Isaiah 43:16-21, Philippians 3:10-14 and John 12:1-8
Table conversation during and around holidays can be fun, interesting, and potentially conflictual. You put together the host family, siblings, uncles and aunts, and friends from all walks of life, and you never know where the talk might go!
Our Gospel text from John has a family of sisters and a brother, a “prophet/rabbi,” a deceitful disciple, and a question about the proper use of a very expensive perfume and you can sense the tension. Add to this the fact that the brother Lazarus was previously dead for days!
The Isaiah passage boldly declares that God is about doing New Things when all we thought was that nothing will ever change. Paul adds the fact that Resurrection changes our perspective on what is most important in guiding us through our earthly days.
Yes, such “table talk” is uncommon and when it does occur both awkwardness and excitement are likely to appear! It’s always conventionally safer to just talk sports, weather, and work! The talk and the presence of Jesus has a way of leading us to ultimate concern about our lives and relationships.
Sunday we will hear, respond, and share together at the Lord’s Table. It is difficult to imagine we will remain unchanged or unmoved in some way.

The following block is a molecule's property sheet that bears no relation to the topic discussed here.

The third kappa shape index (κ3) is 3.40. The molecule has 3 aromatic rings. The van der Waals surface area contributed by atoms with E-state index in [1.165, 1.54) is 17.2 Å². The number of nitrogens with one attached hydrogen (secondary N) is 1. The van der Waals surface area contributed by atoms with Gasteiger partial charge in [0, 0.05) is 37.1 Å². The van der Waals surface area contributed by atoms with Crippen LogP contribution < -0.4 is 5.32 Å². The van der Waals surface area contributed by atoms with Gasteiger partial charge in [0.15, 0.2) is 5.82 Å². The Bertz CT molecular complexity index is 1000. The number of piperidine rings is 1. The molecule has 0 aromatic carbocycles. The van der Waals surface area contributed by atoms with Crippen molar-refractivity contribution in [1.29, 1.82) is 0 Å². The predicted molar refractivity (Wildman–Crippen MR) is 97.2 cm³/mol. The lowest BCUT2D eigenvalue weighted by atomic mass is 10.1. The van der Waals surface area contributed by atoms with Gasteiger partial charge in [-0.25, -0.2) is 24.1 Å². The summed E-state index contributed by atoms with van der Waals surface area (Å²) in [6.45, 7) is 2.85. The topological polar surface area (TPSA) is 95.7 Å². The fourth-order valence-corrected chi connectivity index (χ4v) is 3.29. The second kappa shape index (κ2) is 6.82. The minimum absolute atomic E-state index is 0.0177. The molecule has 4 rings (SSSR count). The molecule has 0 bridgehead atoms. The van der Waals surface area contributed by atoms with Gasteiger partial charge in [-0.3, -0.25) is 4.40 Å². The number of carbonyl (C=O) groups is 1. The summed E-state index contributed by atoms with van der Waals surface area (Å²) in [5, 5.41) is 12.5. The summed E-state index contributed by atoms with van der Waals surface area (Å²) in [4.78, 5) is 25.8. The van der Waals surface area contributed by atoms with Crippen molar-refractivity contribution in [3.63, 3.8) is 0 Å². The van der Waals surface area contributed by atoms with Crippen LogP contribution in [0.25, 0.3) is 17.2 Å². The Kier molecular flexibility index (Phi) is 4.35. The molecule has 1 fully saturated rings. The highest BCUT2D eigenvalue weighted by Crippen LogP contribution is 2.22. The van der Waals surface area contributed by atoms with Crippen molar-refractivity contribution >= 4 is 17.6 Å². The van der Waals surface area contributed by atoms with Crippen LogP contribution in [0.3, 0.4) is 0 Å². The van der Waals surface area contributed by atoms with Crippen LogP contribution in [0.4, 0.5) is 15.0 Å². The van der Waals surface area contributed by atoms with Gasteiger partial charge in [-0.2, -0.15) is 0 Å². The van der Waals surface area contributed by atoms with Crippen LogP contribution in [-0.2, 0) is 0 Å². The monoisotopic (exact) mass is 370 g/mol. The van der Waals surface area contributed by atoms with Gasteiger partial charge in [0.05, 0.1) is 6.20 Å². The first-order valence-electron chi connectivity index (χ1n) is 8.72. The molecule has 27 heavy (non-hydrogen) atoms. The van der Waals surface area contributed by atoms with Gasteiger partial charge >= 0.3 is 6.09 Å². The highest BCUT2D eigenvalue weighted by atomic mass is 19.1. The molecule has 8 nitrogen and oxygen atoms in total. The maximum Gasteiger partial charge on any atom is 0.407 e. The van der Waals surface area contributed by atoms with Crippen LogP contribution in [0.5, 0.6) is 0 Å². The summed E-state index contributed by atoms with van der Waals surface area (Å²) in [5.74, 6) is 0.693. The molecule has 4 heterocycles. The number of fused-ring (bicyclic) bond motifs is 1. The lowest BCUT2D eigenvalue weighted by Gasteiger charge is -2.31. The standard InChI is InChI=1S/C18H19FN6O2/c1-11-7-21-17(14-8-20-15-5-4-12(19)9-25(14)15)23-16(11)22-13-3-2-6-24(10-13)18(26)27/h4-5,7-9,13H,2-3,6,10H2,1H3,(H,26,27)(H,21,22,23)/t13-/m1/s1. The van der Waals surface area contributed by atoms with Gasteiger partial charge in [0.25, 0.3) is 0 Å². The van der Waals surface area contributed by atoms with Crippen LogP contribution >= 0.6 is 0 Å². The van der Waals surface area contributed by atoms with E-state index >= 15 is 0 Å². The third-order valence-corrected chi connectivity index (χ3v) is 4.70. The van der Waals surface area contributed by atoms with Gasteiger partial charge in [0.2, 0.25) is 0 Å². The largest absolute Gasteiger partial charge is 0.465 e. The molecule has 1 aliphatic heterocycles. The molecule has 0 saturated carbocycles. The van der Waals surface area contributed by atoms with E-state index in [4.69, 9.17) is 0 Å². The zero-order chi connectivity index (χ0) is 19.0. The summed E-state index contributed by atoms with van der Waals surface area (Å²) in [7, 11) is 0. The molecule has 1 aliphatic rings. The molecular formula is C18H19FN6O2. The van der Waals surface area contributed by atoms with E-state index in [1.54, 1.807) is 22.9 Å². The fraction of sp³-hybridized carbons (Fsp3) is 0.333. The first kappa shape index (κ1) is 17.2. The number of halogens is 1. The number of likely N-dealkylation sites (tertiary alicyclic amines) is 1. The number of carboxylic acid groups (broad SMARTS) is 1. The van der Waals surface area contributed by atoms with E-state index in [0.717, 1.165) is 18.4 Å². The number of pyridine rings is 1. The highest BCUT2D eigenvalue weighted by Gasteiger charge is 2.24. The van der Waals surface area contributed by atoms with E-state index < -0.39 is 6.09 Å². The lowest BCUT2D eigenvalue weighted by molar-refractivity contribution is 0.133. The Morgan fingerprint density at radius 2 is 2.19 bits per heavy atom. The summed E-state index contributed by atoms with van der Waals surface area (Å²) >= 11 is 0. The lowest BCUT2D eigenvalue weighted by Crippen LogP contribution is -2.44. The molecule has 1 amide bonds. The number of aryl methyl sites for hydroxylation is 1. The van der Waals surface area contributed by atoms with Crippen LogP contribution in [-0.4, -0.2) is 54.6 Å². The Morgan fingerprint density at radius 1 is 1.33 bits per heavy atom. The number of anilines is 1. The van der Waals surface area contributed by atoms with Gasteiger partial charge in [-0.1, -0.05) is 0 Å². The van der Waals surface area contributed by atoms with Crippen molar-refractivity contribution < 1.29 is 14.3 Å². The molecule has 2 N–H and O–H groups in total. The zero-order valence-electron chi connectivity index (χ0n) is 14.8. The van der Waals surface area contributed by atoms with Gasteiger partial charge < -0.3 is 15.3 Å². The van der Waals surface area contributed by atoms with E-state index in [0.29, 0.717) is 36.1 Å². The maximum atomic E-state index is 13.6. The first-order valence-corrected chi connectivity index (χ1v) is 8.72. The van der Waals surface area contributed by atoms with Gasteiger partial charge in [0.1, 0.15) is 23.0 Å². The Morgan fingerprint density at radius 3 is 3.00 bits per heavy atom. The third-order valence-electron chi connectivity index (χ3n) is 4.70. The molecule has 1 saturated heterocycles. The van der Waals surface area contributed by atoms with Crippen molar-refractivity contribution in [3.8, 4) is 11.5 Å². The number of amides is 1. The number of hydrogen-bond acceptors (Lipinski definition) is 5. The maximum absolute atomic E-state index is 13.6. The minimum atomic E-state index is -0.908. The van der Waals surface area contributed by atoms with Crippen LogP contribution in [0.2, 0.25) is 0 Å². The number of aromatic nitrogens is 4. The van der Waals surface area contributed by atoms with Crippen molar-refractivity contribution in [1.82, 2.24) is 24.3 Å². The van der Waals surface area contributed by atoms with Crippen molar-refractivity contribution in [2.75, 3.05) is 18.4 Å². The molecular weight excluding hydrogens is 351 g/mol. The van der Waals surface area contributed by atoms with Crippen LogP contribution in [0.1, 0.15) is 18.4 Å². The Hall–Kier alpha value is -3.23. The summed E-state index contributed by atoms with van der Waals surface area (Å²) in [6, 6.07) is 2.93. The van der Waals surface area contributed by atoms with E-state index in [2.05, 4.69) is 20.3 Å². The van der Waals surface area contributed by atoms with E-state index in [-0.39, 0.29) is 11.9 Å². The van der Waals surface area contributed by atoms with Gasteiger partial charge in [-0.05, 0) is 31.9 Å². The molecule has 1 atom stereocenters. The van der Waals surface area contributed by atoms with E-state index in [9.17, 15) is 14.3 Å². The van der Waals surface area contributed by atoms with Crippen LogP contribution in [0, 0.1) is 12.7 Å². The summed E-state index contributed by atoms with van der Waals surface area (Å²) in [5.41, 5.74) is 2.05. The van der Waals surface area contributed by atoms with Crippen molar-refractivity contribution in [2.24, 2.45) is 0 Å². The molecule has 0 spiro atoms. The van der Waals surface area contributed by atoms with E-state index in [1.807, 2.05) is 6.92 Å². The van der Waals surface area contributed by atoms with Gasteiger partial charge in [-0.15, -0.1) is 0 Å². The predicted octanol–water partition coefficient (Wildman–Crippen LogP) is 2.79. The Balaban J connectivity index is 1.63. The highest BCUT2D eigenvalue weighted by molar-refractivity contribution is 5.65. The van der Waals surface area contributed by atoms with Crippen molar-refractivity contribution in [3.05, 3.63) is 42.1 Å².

God’s blessings upon us as we prepare for worship!
Pastor Barry †
Psalm 32, 2 Corinthians 5:16-21 and Luke 15:1-3, 11b-32
The parables of Jesus are prominent in the middle chapters of Luke. The one about the lost son is perhaps the most memorable to most of us. Poignant and painful because we know it happens today as in every age. And perhaps we know it all too personally!
What’s also interesting is the wide range of the audience who first heard this parable: tax collectors, sinners (?), Pharisees, teachers of the law. And the parable’s list includes a son, father, older brother, and servants! And then there is us!
What, if anything new, can be discovered in this story of a family struggling and in recovering relationships? Sunday we will look at the cast of this human/spiritual drama and see who and what is going on! Can it still speak a fresh Word of God to us who are within the family of God?